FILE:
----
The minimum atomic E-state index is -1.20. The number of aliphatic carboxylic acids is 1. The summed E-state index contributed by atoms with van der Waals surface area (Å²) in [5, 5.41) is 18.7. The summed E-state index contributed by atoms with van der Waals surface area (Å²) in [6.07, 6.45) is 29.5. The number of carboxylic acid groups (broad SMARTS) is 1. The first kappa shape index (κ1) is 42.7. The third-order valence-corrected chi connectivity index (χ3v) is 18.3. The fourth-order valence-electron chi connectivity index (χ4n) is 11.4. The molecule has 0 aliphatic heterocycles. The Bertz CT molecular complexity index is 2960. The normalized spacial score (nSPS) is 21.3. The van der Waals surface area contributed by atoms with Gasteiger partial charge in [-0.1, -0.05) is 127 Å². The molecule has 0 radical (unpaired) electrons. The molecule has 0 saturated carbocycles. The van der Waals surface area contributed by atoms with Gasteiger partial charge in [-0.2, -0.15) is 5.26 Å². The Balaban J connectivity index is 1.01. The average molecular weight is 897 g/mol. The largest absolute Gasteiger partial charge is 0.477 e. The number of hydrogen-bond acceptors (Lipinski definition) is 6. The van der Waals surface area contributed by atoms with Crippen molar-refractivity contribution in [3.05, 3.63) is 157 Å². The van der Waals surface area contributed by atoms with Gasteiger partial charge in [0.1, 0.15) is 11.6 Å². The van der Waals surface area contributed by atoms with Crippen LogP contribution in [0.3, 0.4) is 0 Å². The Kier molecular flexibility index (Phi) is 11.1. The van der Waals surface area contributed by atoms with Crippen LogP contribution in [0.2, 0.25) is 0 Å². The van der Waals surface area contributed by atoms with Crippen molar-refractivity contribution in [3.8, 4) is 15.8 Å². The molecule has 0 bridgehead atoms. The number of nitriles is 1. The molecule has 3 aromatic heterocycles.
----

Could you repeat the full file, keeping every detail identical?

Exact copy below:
The minimum atomic E-state index is -1.20. The number of aliphatic carboxylic acids is 1. The summed E-state index contributed by atoms with van der Waals surface area (Å²) in [5, 5.41) is 18.7. The summed E-state index contributed by atoms with van der Waals surface area (Å²) in [6.07, 6.45) is 29.5. The number of carboxylic acid groups (broad SMARTS) is 1. The first kappa shape index (κ1) is 42.7. The third-order valence-corrected chi connectivity index (χ3v) is 18.3. The fourth-order valence-electron chi connectivity index (χ4n) is 11.4. The molecule has 0 aliphatic heterocycles. The Bertz CT molecular complexity index is 2960. The normalized spacial score (nSPS) is 21.3. The van der Waals surface area contributed by atoms with Gasteiger partial charge in [-0.1, -0.05) is 127 Å². The molecule has 0 radical (unpaired) electrons. The molecule has 0 saturated carbocycles. The van der Waals surface area contributed by atoms with Gasteiger partial charge in [-0.2, -0.15) is 5.26 Å². The Balaban J connectivity index is 1.01. The average molecular weight is 897 g/mol. The largest absolute Gasteiger partial charge is 0.477 e. The number of hydrogen-bond acceptors (Lipinski definition) is 6. The van der Waals surface area contributed by atoms with Crippen molar-refractivity contribution in [3.05, 3.63) is 157 Å². The van der Waals surface area contributed by atoms with Gasteiger partial charge in [0.1, 0.15) is 11.6 Å². The van der Waals surface area contributed by atoms with Crippen LogP contribution in [0.3, 0.4) is 0 Å². The Kier molecular flexibility index (Phi) is 11.1. The van der Waals surface area contributed by atoms with Crippen LogP contribution in [0.2, 0.25) is 0 Å². The van der Waals surface area contributed by atoms with Crippen molar-refractivity contribution in [3.8, 4) is 15.8 Å². The molecule has 0 bridgehead atoms. The number of nitriles is 1. The molecule has 3 aromatic heterocycles.